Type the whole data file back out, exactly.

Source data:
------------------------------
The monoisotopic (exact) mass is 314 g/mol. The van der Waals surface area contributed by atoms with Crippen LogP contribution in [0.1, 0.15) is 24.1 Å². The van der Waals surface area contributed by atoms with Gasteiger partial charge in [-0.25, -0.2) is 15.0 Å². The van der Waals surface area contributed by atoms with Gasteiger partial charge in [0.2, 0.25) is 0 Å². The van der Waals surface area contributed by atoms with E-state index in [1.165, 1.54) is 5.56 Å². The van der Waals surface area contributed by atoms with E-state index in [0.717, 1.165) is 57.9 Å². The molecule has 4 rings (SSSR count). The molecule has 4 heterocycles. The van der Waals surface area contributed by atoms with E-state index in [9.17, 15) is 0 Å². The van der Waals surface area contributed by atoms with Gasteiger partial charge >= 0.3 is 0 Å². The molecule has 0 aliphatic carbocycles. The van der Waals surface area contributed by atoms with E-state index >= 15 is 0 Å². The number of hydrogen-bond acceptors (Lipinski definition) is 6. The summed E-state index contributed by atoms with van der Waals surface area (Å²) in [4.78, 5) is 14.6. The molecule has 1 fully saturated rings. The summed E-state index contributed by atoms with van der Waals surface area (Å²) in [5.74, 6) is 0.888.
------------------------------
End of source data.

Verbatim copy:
The monoisotopic (exact) mass is 314 g/mol. The van der Waals surface area contributed by atoms with Crippen LogP contribution in [0.1, 0.15) is 24.1 Å². The van der Waals surface area contributed by atoms with Gasteiger partial charge in [-0.25, -0.2) is 15.0 Å². The van der Waals surface area contributed by atoms with Gasteiger partial charge in [0.2, 0.25) is 0 Å². The van der Waals surface area contributed by atoms with E-state index in [1.165, 1.54) is 5.56 Å². The van der Waals surface area contributed by atoms with E-state index in [0.717, 1.165) is 57.9 Å². The molecule has 4 rings (SSSR count). The molecule has 4 heterocycles. The van der Waals surface area contributed by atoms with E-state index in [9.17, 15) is 0 Å². The van der Waals surface area contributed by atoms with Gasteiger partial charge >= 0.3 is 0 Å². The molecule has 0 aliphatic carbocycles. The van der Waals surface area contributed by atoms with E-state index >= 15 is 0 Å². The number of hydrogen-bond acceptors (Lipinski definition) is 6. The summed E-state index contributed by atoms with van der Waals surface area (Å²) in [4.78, 5) is 14.6. The molecule has 1 fully saturated rings. The summed E-state index contributed by atoms with van der Waals surface area (Å²) in [5.74, 6) is 0.888.